Deb: My eyebrows are antsy. Apparently no one told them they were lifers. As a result, they are trying to escape. Taking the cowards way out, they plot after hours, when I am asleep. Unlike the hairs on one’s head, eyebrow hairs do not suddenly stick up or fly away in broad daylight while you are looking in the mirror. Head hairs are the fair players we depend on them to be.
When you are losing head hair, you know it. It falls out. When your ends are splitting or your grey is growing, head hair is totally upfront about it. No so with the sneaky brows. They possess the stealth clandestine traits of Geisha who’s late for work.
I guess we should have known all along we couldn’t trust the brows. I mean, come on, look at how easily and swiftly the brow can change your emotions or express your thoughts. They are the Hal of facial parts. They are con artists, these brows. These shifty, funny, happy, crafty, devilish, sheepish, angry, pained, disappointed shape shifters.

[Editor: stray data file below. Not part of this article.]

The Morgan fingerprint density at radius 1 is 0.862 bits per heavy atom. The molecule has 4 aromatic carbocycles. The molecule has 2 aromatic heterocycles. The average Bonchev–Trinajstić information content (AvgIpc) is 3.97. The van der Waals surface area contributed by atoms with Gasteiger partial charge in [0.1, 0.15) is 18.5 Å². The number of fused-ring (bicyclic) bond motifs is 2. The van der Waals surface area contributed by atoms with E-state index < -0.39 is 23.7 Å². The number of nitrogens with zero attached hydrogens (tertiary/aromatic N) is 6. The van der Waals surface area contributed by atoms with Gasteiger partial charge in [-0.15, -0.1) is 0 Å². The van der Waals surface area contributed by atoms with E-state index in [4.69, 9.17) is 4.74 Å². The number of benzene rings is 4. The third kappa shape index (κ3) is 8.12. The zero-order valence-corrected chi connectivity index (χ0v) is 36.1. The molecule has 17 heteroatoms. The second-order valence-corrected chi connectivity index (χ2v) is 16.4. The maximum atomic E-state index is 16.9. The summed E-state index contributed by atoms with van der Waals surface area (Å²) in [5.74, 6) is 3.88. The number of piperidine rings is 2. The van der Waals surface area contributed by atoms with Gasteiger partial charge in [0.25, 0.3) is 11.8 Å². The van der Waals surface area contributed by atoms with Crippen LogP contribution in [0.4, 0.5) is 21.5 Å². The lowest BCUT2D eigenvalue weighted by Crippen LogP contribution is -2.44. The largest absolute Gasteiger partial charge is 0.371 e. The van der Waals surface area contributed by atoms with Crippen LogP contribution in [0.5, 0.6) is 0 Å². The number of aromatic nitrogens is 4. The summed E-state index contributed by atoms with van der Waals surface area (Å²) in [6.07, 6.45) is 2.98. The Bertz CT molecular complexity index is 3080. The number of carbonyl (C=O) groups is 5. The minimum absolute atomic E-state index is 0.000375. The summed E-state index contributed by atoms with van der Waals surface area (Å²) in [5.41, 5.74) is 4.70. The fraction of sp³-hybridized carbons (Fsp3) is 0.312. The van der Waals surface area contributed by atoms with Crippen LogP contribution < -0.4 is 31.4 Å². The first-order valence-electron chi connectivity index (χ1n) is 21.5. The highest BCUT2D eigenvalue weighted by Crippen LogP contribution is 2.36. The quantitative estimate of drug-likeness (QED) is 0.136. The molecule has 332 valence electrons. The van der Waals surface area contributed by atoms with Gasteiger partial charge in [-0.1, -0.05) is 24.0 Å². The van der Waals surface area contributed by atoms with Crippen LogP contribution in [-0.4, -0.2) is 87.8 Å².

The mistake we make, I fear, is the plucking. For at that point, just as we are reaching puberty and our bodies start to party, we start plucking the brows. Poor plucked bastards. And we pluck and we wax and we weave. And finally, with themselves raised, the tables turn. And now they are in control. We are hapless Keir Dulleas.
And while I sleep the vengeful brows are curling and twisting and reaching for the light, looking for the end of the tunnel. And when I wake up, there is nothing I can do about it. So I pluck.
And the cycle repeats. Your move brows.
Barbara: Hilarious, Deb! I’ve noticed the eyebrow rebellion—mostly on men, whose brows tend to be more … hirsute. The head turns, it hits the light just so, and there it is this strange, otherworldian filament, doing god knows what, but not in the least resembling a “normal” eyebrow anymore. That said, for myself, I have to say, the brows are more in “disappearing mode”. As is most of my body hair. I guess it’s still a good development—chores like shaving and plucking and waxing have taken more and more of a far-backseat (compared to grooming days of yore). Of course, I may still face the errant brow escapades one day, but for now, the escape seems to be all a disappearing act.